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An Insider’s Guide to Hiring a Mediator and the Mediation Process

  • Posted by: Ellen Kandell

People often are tired of conflict and tension, so when they find out I’m a mediator, they’re curious about how the mediation process works. I’ve gathered some of the recent questions I’ve been asked and hope my answers will demystify mediation for my readers.

Do you present evidence in the mediation process?

The short answer to the evidence question is, “No”. Mediation is a facilitated dialogue designed to solve a problem or examine an issue that two or more individuals share. I’ve previously written about the early warning signs for needing mediation assistance.

Unlike a court process people are not sworn in. Testimony is not taken, facts are not determined and evidence is not gathered. Instead, each individual shares their perspectives or narrative about the common problem.

From that the mediator draws out a list of issues and underlying interests that these perspectives have illustrated.  People have an opportunity to be heard and their feelings recognized, respected and acknowledged, quite the opposite of litigation. After that the participants will develop possible solutions for solving the problem.

Unlike a court process where the judge or jury finds facts and assesses veracity of witness testimony, the people in the mediation make decisions about how they want to process the information they receive and what solutions are best for them. In many indigenous communities throughout the world it is the elders that perform the role of mediator.

How do you motivate people to participate in mediation?

Human beings have a natural drive to self-determination. Self-determination is a basic tenet of mediation and is the first of the nine standards of conduct. It is defined as the act of coming to a voluntary, uncoerced decision in which each party makes free and informed choices as to process and outcome.

Mediation usually works better when both parties agree to participate in mediation and agree on who their mediator is. So when people enter the mediation process they have taken two important steps towards problem solving.  They have agreed to participate in a process and have consensus on the mediator. This is the beginning of resolving their issues.

When people are ordered by a court to attend mediation it’s possible that they may not be as motivated to work through the messy business of sorting out their disagreements or legal issues.  The court may appoint a mediator who the parties have not previously met. If they are intimidated by the court process as many people are they may not trust  the mediator as well as someone who is of their own choosing.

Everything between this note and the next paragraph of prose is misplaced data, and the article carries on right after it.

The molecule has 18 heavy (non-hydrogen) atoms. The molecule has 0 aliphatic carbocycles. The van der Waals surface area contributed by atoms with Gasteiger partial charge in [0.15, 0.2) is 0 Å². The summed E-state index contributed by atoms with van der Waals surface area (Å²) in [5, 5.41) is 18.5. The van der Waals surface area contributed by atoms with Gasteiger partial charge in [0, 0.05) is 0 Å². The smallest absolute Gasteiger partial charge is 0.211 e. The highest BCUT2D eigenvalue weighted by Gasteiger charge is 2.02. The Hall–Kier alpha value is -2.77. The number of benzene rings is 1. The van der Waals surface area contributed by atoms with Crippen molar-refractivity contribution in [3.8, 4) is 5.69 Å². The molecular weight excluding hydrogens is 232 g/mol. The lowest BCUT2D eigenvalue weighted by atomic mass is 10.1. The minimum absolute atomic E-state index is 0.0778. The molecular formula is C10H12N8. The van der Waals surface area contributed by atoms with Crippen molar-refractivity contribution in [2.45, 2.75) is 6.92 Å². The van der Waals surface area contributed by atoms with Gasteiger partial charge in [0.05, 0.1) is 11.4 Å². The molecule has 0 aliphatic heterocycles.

If an impasse occurs I ask parties whether they would rather try to continue negotiating with each other or have a judge make a decision about the issue that impacts their life or their business.  Some people may prefer to gamble.

Do you have a set list of procedures in mediation?

Mediators, like other professionals, have an intake process in which conflicts of interest and other preliminary issues are assessed. The mediation process is explained either at intake or during the first session. At the same time, experienced professional mediators know that the specific circumstances of the situation may require modifications or adaptations of the process. For a list of myths v. facts about mediation click here.

Before mediation at a local non profit the team leader asked me nervously, “How does mediation usually work”? I explained the classic process: mediator’s introduction, storytelling by each side, issue development, brainstorming options, and developing agreement. She seemed satisfied with the response.

An hour later we started the first of two mediation sessions and the textbook description went out the window. If I had run the session as I had outlined it never would have worked.  So the answer to this question, is I have a set list of procedures but I deviate where necessary to meet the needs of the parties.

Ellen F. Kandell is a certified professional mediator and attorney with over 30 years of public and private sector experience.  An expert in dispute resolution and mediation, Ms. Kandell is certified by the International Mediation Institute. She has been a leader in the Montgomery County Bar Association and the Maryland Council for Dispute Resolution. She provides mediation services, group facilitation, neutral evaluation and training to diverse, national clients. Get in touch with her via emailLinkedInTwitter, or give her a call at 301-588-5390.

Author: Ellen Kandell

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